Coburn is a profoundly American writer as he demonstrates in this novel that spans slightly more than a decade in the life of a small New England town. The storyline never lets you go. The murders are committed by one of the mostly stunningly enigmatic killers in mystery fiction. He is barely ten the first time he strikes. He is not much older the second time. The killings are what propel the storyline.

But Coburn's sense of the town and the lives of his people are what give the book the depth and range of a true novel. He does what Hitchcock did in Shadow of a Doubt--takes a story that has a death-grip on its readers and then walk thems around the lives and town that surround the killer. The fading beauty lost to excess weight and clinical depression; the police chief who believes he is beyond passion only to find it again and risk being crushed by it; the man dying of AIDs and the woman who befriends him; the divide between rich and poor that belittles both sides.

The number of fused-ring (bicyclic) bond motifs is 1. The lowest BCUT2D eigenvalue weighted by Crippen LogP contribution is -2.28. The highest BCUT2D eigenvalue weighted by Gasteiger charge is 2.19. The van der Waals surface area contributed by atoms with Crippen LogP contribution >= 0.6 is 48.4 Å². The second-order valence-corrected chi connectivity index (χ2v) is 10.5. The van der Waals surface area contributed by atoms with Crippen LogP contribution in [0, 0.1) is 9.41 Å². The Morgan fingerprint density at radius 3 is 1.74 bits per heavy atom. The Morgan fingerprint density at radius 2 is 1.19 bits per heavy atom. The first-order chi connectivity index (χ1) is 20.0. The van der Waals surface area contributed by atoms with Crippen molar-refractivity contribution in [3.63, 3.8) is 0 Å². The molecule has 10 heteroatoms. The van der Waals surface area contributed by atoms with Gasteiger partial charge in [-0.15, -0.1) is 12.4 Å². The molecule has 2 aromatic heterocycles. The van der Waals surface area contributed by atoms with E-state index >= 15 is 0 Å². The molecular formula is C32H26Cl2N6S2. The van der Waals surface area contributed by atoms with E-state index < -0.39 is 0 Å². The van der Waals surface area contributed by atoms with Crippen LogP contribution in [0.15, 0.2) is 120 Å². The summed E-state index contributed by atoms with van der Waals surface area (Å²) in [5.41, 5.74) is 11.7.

And the writing itself. Coburn plays all the instruments in the orchestra for this book which is, by turns, lyrical, funny, solemn, sarcastic, violent, terrifying and human in a way page-turners rarely are.

It's time for Andrew Coburn to be recognized for the master stylist and storyteller extraordinaire he has been for more than decades now. On The Run--and everybody in the book really is running from something--proves that he gets better with each new novel.


Patti Abbott: What I Read in 1987-88 in crime fiction